ASNMU has a lot of potential. Recognized as the voice of Northern students, the Associated Students of NMU has the ability to change the way the university operates in favor of students’ desires.
There’s no doubt that ASNMU has that ability. The people on ASNMU are driven individuals, most of whom I know personally, and they are spending their time on the board not because they have nothing better to do but because they actually feel like they can make a difference. The only problem is there’s a clear lack of initiative and leadership in this year’s student government. To have a strong general assembly, there really has to be a motivated president and vice president.
Unfortunately, students made that harder last semester when they voted against paying an extra $1.98 a semester with the student activity fee to pay the executive board. With an overwhelming vote 1,756 no to 444 yes, students said they wouldn’t foot the bill. While this is understandable, especially with money as tight as it is, we can’t expect our student government to be as attentive and aggressive when the people we expect the most out of aren’t getting paid and literally can’t afford to spend their time in the office.
For a long time, up until last semester, every member of the executive board was paid. Last semester, they were told that the university would no longer provide that money and were encouraged to put it up to referendum, or students’ vote. ASNMU gambled when they asked students to fund the pay for every member of the executive board. When students voted no, ASNMU was left with nothing.
The consequences of this are already clear. Lucia Lopez, president of ASNMU, has to have another job in order to pay her rent, which takes away from time she could be spending in the office. I spoke to Lopez about the change in the beginning of the semester, and she acknowledged that she wouldn’t be able to be as thorough as other presidents have been.
“Mostly I’m scared for the student body,” she said. “When we’re not paid, it kind of limits what we can do. And I think that affects the student body more than it affects me personally just because it’s less time that we can put in.”
Lopez said then, and I’m sure she would say now, that doesn’t change how important she knows her job is and she wants to spend as much time as she can in that office. But without being paid, she logically can’t. Carissa Waters, now a nurse in Lombard, Ill., was ASNMU president from 2002-2003 and was paid in that position.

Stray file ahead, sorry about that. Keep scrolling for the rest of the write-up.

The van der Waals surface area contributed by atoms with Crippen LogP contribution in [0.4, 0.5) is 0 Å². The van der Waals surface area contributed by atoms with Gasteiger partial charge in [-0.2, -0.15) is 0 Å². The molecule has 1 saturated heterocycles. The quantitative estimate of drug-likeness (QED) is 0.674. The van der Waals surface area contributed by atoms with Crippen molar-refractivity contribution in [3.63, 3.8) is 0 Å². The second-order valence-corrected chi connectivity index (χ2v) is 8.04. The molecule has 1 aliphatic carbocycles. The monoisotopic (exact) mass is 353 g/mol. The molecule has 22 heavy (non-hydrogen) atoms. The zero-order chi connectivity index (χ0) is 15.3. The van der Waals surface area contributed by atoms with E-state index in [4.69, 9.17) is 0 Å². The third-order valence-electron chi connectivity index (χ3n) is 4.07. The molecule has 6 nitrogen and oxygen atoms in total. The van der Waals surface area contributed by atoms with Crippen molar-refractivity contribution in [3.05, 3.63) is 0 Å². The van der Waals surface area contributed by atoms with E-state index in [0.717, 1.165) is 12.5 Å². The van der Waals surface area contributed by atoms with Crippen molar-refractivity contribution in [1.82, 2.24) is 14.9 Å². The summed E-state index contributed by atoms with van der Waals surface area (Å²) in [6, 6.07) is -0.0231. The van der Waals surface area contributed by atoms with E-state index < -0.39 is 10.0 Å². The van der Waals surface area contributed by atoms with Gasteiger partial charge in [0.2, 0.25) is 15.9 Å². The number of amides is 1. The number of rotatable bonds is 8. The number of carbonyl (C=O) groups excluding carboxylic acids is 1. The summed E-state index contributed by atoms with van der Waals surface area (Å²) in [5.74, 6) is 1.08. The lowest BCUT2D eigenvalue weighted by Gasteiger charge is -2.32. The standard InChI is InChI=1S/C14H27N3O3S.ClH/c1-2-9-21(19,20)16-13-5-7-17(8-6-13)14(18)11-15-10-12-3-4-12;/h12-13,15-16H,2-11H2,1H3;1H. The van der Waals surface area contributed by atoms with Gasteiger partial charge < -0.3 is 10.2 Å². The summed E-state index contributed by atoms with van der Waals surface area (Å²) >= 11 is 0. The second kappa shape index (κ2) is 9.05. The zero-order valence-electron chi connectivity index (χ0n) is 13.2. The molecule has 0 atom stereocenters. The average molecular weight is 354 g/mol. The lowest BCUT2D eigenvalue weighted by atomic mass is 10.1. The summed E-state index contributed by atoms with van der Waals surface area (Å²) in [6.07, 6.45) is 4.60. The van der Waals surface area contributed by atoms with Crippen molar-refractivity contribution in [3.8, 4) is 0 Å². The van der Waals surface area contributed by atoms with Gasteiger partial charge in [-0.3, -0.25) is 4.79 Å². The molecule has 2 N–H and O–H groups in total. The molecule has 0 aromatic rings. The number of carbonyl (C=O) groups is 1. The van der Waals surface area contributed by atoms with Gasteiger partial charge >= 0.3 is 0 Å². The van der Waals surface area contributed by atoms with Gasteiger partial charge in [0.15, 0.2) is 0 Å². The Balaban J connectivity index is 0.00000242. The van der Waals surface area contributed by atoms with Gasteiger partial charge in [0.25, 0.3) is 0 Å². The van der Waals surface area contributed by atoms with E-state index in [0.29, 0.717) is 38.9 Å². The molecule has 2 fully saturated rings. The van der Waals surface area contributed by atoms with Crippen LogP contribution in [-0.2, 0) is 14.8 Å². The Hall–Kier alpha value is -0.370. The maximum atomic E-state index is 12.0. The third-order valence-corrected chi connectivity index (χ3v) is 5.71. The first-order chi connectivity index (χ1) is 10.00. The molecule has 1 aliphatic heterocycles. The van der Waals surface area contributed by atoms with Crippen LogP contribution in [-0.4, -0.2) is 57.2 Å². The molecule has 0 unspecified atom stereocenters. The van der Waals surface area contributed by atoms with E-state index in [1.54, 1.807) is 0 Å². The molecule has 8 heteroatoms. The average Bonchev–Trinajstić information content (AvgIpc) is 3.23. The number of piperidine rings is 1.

“It would have been difficult to be an effective ASNMU president without financial compensation,” Waters said. “It is a very time-consuming position, and it would have been impossible to do the position justice if I also had to have a job on the side.”
For the benefit of Northern students, at least the president of ASNMU should be paid. It would make it so that students would see him or her in the office more, around campus more, and it would increase the likelihood that ASNMU would be more effective.
Where that money would come from is the problem. Lopez and ASNMU treasurer Andrew Foster worked this summer with administration to find some compensation for the president, but supposedly nothing was there. Lopez was told that it was either ASNMU executive board pay or a full-time university position, and of course students were cut.
With a special referendum already called for this semester, I hope to see ASNMU ask students to increase the student activity fee in order to pay the president.
If we want a capable student government, and not just a president as effective as one voted by a bunch of first graders, ASNMU needs to take advantage of the referendum opportunity they have this semester and try again, maybe with a more reasonable request, and ask for students to pay a bit more each semester.